Misc Frogs II
Misc Frogs III
Misc Frogs IV
Misc Frogs V
Pet World Visit
Tom Weidner, owner of Snakes Alive and Habitat Systems, displays his albino monocled cobra. He's (the cobra, not Tom) de-venomed but is still quite willing to bite and chew. Tom led the discussion and answered our attendees' snaky questions. Bethany asked the most.
Topics covered included City regulations on large snakes and venomous snakes, how some people release unwanted snakes into the wild, plus a variety of other snake information. He told one humorous story about the Iowa DNR finding a "state record bull snake." It turned out to be a Burmese python. Sort of reminds us of all the "peeranyas" they find. By the way, the Iowa DNR forbids you to possess bull snakes. You can run over them, chop them up with a hoe, or even eat them. But you better never try to keep one alive.
Article in Des Moines Register on same event ...
Snake experts and fanciers gather at a Des Moines pet
store to praise their ssssssssslithery friends.
Being thankful for a 14-foot Burmese python isn’t generally what people profess during Thanksgiving dinner. But at Aqualand Pets Plus on Sunday night, giving thanks for snakes was at the top of the agenda.
The first annual “Snakesgiving” event at the pet store at Sixth and Euclid avenues was an informal seminar for snake lovers on how to get permits to keep certain kinds of snakes in the metro area. Tom Weidner, a Des Moines herpetologist and Iowa State Fair Snakes Alive exhibitor, was on hand to answer questions about the process.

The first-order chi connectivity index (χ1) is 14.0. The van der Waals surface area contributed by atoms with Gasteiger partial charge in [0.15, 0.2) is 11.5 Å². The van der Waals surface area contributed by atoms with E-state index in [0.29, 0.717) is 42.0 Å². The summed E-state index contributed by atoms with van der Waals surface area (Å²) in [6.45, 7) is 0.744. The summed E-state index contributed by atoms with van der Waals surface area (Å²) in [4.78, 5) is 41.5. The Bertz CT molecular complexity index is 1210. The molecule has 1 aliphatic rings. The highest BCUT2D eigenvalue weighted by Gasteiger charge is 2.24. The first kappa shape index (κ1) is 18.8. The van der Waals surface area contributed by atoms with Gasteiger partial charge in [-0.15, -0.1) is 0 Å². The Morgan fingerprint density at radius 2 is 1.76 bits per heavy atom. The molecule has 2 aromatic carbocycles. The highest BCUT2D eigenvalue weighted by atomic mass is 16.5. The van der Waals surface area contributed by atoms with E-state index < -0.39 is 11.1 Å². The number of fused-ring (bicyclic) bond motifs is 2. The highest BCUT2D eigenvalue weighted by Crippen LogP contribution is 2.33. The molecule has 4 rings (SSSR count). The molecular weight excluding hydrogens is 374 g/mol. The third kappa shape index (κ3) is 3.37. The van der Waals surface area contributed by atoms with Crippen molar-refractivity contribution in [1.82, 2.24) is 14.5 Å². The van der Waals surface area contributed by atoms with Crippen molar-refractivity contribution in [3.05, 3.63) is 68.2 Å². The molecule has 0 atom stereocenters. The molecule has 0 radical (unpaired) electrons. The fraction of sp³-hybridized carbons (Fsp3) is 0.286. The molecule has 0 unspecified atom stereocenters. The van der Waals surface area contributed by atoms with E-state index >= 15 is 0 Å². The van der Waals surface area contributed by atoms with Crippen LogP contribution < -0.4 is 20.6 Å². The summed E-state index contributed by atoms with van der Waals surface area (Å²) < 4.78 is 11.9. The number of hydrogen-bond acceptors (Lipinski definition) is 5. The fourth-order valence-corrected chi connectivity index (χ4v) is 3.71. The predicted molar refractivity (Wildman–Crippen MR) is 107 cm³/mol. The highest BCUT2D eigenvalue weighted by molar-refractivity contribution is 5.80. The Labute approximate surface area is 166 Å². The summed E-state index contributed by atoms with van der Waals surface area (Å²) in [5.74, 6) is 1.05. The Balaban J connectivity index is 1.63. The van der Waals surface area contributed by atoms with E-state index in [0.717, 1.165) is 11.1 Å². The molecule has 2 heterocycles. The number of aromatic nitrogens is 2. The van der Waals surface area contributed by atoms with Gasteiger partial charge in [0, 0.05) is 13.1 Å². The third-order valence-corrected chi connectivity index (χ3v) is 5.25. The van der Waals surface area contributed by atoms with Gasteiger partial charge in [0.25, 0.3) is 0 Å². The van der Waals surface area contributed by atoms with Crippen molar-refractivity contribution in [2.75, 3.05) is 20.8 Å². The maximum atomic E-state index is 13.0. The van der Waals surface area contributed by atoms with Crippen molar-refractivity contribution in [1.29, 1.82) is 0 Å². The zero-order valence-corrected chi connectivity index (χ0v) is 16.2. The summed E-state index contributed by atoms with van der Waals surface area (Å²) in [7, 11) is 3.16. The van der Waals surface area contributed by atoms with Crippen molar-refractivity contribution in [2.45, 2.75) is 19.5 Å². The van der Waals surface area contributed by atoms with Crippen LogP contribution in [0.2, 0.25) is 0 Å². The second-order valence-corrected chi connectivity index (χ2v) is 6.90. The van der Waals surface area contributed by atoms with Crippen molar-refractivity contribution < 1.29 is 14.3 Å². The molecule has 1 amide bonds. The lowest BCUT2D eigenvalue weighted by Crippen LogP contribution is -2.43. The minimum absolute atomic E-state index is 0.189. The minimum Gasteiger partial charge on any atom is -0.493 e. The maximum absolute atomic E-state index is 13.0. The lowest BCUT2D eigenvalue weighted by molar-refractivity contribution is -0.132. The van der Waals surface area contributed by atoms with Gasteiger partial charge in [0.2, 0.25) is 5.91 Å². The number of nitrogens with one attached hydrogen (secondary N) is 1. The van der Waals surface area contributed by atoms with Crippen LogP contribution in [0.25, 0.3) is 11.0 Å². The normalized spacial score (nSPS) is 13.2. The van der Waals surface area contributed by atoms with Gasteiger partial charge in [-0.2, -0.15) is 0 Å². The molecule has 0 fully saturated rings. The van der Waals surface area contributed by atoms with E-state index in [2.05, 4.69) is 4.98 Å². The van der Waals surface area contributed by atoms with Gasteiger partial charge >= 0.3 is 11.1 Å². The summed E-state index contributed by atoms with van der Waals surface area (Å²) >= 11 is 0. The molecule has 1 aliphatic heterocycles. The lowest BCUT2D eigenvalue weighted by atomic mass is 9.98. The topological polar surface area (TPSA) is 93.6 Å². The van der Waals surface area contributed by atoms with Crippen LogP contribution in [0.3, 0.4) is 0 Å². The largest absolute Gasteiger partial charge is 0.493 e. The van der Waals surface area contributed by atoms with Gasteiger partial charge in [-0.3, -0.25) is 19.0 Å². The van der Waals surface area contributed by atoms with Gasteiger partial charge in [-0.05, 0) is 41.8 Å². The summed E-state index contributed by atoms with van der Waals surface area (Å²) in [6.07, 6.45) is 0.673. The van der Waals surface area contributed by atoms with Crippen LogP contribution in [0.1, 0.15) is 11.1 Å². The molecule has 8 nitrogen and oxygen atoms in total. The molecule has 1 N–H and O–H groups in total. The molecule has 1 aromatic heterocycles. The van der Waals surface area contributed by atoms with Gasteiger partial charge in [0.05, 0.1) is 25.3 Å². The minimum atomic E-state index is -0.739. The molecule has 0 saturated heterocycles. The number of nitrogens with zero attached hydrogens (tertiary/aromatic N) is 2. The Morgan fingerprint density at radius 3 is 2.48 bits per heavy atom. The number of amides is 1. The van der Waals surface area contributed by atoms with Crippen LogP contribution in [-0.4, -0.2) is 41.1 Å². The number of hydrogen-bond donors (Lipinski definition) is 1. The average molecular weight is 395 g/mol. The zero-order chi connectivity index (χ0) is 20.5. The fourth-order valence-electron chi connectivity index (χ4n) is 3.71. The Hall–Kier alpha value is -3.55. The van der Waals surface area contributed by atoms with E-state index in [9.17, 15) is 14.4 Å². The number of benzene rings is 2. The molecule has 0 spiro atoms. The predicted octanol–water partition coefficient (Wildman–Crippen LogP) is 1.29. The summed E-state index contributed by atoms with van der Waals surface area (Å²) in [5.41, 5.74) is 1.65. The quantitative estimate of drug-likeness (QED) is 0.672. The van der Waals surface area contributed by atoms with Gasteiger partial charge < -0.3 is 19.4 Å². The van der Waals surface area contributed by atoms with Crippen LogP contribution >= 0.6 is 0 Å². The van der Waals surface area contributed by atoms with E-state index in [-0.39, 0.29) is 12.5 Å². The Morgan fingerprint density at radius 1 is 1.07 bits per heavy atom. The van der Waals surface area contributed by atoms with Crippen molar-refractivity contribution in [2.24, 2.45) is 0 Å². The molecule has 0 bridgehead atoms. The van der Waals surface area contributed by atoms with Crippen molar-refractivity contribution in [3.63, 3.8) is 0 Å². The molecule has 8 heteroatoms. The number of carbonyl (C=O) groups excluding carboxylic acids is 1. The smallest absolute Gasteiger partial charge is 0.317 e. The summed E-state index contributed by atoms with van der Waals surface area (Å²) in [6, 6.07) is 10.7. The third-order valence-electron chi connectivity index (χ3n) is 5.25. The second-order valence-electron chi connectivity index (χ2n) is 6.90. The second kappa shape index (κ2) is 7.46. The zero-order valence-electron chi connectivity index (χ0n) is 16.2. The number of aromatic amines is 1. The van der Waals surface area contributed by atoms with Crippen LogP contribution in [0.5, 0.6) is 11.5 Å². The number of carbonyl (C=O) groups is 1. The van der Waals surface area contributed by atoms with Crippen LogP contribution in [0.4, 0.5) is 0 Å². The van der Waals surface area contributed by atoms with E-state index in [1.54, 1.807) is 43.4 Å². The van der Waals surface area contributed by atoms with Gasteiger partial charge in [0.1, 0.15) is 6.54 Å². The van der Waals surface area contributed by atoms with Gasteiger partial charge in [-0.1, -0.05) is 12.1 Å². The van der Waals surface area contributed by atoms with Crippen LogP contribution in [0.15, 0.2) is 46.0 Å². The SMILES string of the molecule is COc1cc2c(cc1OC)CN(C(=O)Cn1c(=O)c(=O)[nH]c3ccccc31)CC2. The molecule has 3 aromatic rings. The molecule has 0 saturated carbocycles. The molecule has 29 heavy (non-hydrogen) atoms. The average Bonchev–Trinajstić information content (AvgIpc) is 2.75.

Under Des Moines’ dangerous-and-exotic-animal ordinance, any snake 6 feet or longer cannot be kept in the city unless the owner has a permit. To get a permit, Weidner said, the owner must have 20 hours of instruction about snake care and handling. Any person who wants to keep a venomous snake must have 1,000 hours of instruction. The Iowa Herpetology Society has offered the classes in past years.
“There are only six people in Des Moines who have the permit. There are lots who claim they do, but they don’t,” Weidner said as he handled a feisty albino Monaco (monocled, LA) cobra.
Weidner said it’s common for people to just turn large snakes loose when they get bigger than expected. He often takes in the larger snakes that are confiscated by the city. His collection includes more than 100 of the reptiles.
“That’s the bad part about showing these guys. It gets people fired up about getting one. By no means am I recommending it,” he said. “I just try to inform people about how to get one and take care of it once they have it.”
Zach Wright, owner of Bubba, a Burmese python, said he’s thankful for his snake.
“Big snakes are really cool, and Bubba is really nice to people,” Wright said. Bubba “wouldn’t hurt a fly.”
Bubba was the star Sunday night. Although other people responded to the invitation to show off their snakes, none of the critters compared to Bubba, who weighs about 100 pounds.
Larry Arnold, co-owner of Aqualand, snapped pictures for kids, adults and the Aqualand Web site.
“We just want to answer questions people might have about snakes,” he said.
Colby Crase, 10, of Winterset wasn’t scared to carry the python on his shoulders. “It’s really heavy and kind of weird, but I’d do it over and over again,” he said.
Crase’s mother, Tammy, said they made the trip to Des Moines to share Colby’s new ball (python) snake. “He’s had it about a month and just loves it. I just stand way back,” she said.
3600 Sixth Avenue
Corner of Sixth & Euclid Avenues
Des Moines, IA 50313
Betta Breed 1
Betta Breed II
Betta Pla Kat
Pleco Costly I
Pleco Costly II
Pleco Costly III
Pleco Costly IV
Pleco Costly V
Pleco Costly VI
Misc Catfish II
Misc Catfish III
Misc Catfish IV
Misc Catfish V
Jack Dempsey Spawn
Jaguar Spawning II
Rainbowfish, Dwarf Neon